Yahya Taher Abdullah writes with a poetic vividness that is unblurred by outside influences. His raw material is the harsh life of the peasants of Upper Egypt, or of Cairo seen through the eyes of peasants who have migrated there in search of work. Few writers delve so subtly into a society that is strictly bounded by religious and social mores and rigid codes of behavior. It is a society without sophistication, whose members concern themselves with such basic matters as money and personal honor, and where death is ever-present to put an end to their futile endeavors. Abdullah deals with a psychological world that has no equivalent in Western life or literature. Unfamiliar though it may be, it is made real and significant by his sensitivity and artistry.
The Mountain of Green Tea and other stories
Yahya Taher Abdullah writes with a poetic vividness that is unblurred by outside influences. His raw material is the harsh life of the peasants of Upp
Yayha Taher Abdullah was born in 1942 in Karnak near Luxor in Upper Egypt. He had little formal education but was soon regarded as one of the most promising of the younger generation of writers. He published three volumes of short stories and one novella. He died in a car crash in the summer of 1981.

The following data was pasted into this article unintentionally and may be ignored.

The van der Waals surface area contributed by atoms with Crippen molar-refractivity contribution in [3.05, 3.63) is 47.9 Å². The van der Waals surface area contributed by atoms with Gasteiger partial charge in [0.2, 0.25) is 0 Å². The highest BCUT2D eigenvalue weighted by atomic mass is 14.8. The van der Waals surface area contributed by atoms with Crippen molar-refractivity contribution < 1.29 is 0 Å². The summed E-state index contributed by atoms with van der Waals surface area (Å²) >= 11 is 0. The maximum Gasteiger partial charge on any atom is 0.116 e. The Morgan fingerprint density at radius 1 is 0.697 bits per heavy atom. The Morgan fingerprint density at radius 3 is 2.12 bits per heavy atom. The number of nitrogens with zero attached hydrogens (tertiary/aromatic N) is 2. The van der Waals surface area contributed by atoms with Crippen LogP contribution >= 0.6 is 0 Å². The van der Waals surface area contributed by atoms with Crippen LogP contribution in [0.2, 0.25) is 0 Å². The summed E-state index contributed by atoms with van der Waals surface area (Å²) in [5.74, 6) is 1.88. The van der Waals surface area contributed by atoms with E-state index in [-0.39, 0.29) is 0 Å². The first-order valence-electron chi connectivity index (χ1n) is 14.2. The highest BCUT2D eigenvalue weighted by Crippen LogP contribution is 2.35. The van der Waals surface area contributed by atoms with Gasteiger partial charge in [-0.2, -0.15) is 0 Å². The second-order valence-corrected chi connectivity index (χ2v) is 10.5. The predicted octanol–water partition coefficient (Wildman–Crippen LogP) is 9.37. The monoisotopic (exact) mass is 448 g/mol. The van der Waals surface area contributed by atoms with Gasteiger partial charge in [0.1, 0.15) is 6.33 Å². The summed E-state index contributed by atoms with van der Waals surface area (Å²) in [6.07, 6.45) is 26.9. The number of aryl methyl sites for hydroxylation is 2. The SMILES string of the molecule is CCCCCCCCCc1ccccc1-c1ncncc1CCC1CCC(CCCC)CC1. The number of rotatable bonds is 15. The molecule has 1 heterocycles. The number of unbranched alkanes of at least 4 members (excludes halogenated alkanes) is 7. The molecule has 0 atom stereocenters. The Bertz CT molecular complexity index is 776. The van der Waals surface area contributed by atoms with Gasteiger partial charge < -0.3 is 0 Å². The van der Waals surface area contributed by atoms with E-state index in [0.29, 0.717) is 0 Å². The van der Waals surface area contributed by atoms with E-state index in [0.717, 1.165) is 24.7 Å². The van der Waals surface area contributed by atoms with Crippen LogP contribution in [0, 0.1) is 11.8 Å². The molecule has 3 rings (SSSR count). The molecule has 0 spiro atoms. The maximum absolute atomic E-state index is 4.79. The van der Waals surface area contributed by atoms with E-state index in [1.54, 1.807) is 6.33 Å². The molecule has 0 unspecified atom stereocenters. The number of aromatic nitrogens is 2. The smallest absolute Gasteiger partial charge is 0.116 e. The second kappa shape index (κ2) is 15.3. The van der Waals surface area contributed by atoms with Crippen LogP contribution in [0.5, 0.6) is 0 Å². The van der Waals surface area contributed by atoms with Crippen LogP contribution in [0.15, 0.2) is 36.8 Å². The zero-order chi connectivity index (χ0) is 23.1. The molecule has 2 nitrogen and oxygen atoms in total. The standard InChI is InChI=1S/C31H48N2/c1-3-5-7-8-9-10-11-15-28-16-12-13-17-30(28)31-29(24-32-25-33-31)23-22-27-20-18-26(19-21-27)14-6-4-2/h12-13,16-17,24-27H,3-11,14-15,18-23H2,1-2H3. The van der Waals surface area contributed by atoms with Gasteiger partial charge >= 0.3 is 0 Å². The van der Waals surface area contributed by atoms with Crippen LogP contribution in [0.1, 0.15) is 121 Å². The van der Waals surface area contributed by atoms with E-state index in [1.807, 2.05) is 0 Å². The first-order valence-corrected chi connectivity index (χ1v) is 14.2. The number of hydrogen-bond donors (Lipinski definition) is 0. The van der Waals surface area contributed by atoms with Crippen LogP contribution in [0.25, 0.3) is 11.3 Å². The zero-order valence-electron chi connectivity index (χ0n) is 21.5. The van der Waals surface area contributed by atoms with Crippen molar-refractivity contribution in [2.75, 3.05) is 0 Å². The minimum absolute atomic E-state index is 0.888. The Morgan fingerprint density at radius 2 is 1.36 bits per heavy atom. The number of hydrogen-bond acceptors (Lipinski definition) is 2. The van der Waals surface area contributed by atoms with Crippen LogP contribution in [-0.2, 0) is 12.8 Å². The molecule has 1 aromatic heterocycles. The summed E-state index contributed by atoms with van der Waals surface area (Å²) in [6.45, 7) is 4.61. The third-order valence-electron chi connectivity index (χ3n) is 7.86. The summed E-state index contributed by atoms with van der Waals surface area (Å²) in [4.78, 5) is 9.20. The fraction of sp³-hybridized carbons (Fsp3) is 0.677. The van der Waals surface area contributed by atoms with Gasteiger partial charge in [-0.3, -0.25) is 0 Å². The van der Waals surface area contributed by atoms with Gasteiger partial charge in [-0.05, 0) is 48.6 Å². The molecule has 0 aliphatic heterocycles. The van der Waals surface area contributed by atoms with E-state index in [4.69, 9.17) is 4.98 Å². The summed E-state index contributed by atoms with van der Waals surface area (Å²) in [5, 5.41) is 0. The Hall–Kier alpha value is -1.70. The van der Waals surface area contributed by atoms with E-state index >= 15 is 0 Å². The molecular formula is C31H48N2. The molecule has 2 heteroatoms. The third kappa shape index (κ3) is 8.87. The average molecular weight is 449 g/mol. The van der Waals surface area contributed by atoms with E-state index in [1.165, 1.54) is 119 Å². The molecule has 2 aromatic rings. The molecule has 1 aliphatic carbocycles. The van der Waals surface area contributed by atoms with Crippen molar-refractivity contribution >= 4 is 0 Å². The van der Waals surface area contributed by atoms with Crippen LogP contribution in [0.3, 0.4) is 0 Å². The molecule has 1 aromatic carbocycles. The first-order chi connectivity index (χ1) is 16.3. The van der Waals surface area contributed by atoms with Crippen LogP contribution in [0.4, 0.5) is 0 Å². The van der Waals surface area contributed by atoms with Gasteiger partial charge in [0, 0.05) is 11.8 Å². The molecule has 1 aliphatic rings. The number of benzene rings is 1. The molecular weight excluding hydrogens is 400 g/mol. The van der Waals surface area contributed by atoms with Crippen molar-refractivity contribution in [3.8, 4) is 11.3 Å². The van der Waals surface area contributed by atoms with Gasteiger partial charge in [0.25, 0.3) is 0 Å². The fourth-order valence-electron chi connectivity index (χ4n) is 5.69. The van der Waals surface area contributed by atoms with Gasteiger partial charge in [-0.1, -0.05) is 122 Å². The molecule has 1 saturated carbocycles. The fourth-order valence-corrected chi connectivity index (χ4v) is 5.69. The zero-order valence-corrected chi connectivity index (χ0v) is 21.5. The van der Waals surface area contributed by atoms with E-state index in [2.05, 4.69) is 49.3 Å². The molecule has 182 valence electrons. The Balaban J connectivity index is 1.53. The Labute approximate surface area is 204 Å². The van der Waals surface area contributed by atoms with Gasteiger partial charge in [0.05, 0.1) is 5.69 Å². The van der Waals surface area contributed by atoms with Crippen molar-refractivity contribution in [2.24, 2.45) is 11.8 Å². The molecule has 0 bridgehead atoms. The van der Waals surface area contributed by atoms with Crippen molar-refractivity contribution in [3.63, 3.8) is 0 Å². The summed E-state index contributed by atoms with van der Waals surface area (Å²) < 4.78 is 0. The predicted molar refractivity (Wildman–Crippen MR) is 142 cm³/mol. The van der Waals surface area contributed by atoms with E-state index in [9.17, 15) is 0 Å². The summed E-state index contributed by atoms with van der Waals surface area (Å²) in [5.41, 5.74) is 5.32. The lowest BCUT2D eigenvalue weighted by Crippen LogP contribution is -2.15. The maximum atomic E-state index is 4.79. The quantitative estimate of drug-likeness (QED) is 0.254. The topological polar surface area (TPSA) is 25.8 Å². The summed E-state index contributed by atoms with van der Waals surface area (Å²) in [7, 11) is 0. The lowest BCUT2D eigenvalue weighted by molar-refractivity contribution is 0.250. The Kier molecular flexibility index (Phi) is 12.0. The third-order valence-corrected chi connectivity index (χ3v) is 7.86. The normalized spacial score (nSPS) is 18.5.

The American University in Cairo Press was very saddened by the passing of the leading and award-winning Arabic–English translator Denys Johnson-Davies, one month before his ninety-fifth birthday. Born in Canada in 1922 and raised in Cairo, Sudan, Uganda, and Kenya, Johnson-Davies returned to Cairo as a young man in the 1940s and began a literary career that spanned some seventy years and resulted in more than thirty volumes of translated Arabic novels, short stories, plays, and poetry, bringing the works of a host of writers from across the Arab world, including his friends Naguib Mahfouz, Tawfiq al-Hakim, and Yusuf Idris, to an ever-widening English readership. In his autobiography, Memories in Translation: A Life between the Lines of Arabic Literature (AUC Press, 2006), he told the story of a life in translation, and gave intimate glimpses of many of the Arab writers who are becoming increasingly known in the west. In the 1960s he started an influential Arabic literary magazine, Aswat, which published the leading avant-garde writers of the time, and in 1967 he put together the first representative volume of short stories from the Arab world. Then he really put Arabic writing on the international literary map with the establishment of the Heinemann Arab Authors series, after which he continued to select and translate the best of Arabic fiction. He also translated several books of Islamic Hadith (with Ezzeddin Ibrahim) and other books of Islamic thought, and wrote a large number of children’s books of Middle Eastern history and folktales. His last book, Homecoming: Sixty Years of Egyptian Short Stories (AUC Press, 2012), was a unique selection of some fifty stories representing several generations of Egypt’s leading short story writers. [embed]https://youtu.be/JG0eyQd31aQ[/embed] Johnson-Davies was described by the late Palestinian intellectual Edward Said as “the leading Arabic–English translator of our time.” He was “a pioneer in the project of translating works of modern Arabic literature into English and in the complex process of persuading publishers of the value of publishing such works in the Anglophone market,” according to Roger Allen, translator and emeritus professor of Arabic and comparative literature at the University of Pennsylvania. And Paul Starkey, translator and professor of Arabic at Durham University credits him with “putting modern Arabic writing on the map.” Naguib Mahfouz wrote in 2006 that Johnson-Davies, whom he had “known and admired since 1945, was the first person to translate my work,” and had “done more than anybody to translate modern Arabic fiction into English and promote it.” In 2007 he received the Sheikh Zayed Book Award for Personality of the Year in the Field of Culture.